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  • In Romania, men and women assume traditional roles for calendrical rituals
    Posted: December 12, 2016 - 11:43am

    Annual calendrical rituals associated with Lent, Easter and Christmas often assume traditional complementary gender roles, but you will see women and men relate to each other in a very different manner in regular life.

  • Radio Maria listeners in Romania divulge stories of Virgin's intercession
    Posted: December 12, 2016 - 10:42am

    Talking about miracles is most popular among volunteers with the new Transylvanian branch of the World Family of Radio Maria, a Catholic media network. The volunteer efforts by women who give their time to Radio Maria are making it more acceptable to tell stories about asking the Virgin Mary for help, but many Catholics in Romania still worry about what others will think if they speak about divine intercessions.

  • Catholic wedding rituals in Romania give both men and women a chance to perform
    Posted: December 8, 2016 - 2:31pm

    Two wedding traditions special to Romanian Catholics include friends of the groom building an arbor of pine poles and flowers to mark the groom's house, and a procession to call out the bride on the day of her wedding. Today's wedding couples prefer contemporary music, while older generations belt out traditional ballads.

  • Saint Anthony devotees travel to Csíksomlyó shrine weekly through spring
    Posted: December 8, 2016 - 11:59am

    Although Saint Anthony is popularly known for finding lost things, devotees say that he is particularly dedicated to helping mothers and children in danger. They show their devotion by traveling to the Csíksomlyó shrine every Tuesday evening from early April until late June, beginning the first week after Easter, for “Saint Anthony’s Large Novena.”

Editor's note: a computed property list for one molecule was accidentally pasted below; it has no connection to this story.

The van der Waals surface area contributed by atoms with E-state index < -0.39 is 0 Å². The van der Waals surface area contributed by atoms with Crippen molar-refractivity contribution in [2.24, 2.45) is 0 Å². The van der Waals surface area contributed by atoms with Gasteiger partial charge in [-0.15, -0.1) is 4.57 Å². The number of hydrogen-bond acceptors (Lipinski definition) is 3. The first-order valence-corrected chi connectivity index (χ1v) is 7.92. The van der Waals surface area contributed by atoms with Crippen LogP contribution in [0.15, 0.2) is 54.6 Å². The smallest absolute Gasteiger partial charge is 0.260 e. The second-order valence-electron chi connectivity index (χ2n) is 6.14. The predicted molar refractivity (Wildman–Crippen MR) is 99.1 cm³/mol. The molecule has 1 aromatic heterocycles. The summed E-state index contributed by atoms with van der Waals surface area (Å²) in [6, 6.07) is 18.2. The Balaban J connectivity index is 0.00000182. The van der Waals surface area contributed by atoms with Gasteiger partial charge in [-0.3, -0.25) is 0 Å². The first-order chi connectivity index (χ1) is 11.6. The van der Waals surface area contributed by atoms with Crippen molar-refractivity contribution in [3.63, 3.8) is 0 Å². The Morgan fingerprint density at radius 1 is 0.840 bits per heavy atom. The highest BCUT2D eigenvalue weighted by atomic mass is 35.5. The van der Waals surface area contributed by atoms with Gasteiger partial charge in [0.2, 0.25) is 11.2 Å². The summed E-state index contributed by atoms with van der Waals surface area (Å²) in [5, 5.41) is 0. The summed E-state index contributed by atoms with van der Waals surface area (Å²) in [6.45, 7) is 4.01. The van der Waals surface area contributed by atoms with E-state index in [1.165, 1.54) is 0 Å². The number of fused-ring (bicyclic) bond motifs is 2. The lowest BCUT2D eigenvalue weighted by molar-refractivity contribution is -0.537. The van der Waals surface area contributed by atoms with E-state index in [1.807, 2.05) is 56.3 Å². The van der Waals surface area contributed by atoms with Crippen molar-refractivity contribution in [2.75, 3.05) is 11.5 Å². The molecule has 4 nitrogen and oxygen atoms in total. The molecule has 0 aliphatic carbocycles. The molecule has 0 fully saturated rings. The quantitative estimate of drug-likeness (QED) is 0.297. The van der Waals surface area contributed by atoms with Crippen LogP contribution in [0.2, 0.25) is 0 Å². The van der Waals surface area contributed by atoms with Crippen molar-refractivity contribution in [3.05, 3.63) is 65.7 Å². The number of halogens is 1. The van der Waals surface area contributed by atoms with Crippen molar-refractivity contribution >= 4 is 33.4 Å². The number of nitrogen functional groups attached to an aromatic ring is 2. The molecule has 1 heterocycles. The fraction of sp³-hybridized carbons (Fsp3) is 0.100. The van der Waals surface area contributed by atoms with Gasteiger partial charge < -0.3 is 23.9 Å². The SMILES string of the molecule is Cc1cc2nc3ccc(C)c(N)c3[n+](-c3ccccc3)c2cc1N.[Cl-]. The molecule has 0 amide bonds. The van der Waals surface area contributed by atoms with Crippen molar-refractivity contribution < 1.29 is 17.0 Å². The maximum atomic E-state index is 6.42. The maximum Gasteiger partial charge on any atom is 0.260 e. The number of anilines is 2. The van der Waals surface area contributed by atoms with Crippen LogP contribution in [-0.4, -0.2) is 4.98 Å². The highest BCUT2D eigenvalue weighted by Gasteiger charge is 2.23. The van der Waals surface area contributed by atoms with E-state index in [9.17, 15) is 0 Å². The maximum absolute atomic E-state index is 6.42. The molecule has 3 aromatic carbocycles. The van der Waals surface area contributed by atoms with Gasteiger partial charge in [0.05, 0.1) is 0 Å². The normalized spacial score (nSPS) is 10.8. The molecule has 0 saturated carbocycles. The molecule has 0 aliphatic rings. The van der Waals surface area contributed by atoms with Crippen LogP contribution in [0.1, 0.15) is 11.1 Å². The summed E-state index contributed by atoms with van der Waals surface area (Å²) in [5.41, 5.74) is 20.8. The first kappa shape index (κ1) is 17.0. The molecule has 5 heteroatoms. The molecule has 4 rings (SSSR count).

• Pilgrimages blend family and village history in Romania's Csík Valley
    Posted: December 8, 2016 - 11:44am

    The Pentecost pilgrimage to Csíksomlyó is one of the largest annual religious gatherings in Romania. Meanwhile, two smaller pilgrimages take place in the Csík valley each year, one to visit and leave wildflowers at a statue of Saint Anthony, and another to remember the murder of a 16th-century cardinal.

  • Pictures of saints in the home remind Catholics in Romania to pray, teach faith to children
    Posted: December 8, 2016 - 10:34am

    Pictures of saints and the Virgin Mary on refrigerator doors, kitchen cabinets, and bookcases are not only a way of decorating the home, but they also help people pray and play an important role in providing religious education for children.

  • Charismatics in Romania blend music festivals and church to engage youth
    Posted: December 5, 2016 - 4:24pm

    Like at a European concert festival, music is a major attraction at the Csíksomlyó Youth Gathering. The young people in the crowd jump, dance, shout, and sing along to well-known Charismatic Catholic songs.

  • Romania's Lenten rituals include straw man's burial and Easter basket blessings
    Posted: December 5, 2016 - 3:49pm

    Just before Lent, villagers in the Ciuc Valley hold a raucous procession called the "Carnival Burial," which ends with the burning of a straw man. At Easter, families present their food baskets for blessings by the parish priest, while young men go "watering" neighborhood women like flowers with water or perfume.

  • Introduction: Romania's ethnic Hungarian minority takes pride in 'Catholic homeland'
    Posted: December 5, 2016 - 2:14pm

    Everyday life in the ethnic Hungarian Catholic enclave can look and feel just as devout as in Orthodox Christian and Romanian parts of the country — from devotional cards and rosaries on buses to the noontime church bells heard far and wide. Catholics in Romania are comfortable with these signs of religious observance that mostly go unnoticed as people go about their daily business.

  • Pew survey on Christian attitudes and beliefs in Tanzania
    Posted: November 9, 2016 - 11:33am

    A survey by the Pew Forum on Religion and Public Life, “Tolerance and Tension: Islam and Christianity in Sub-Saharan Africa,” sheds light on a number of aspects Tanzanian culture.

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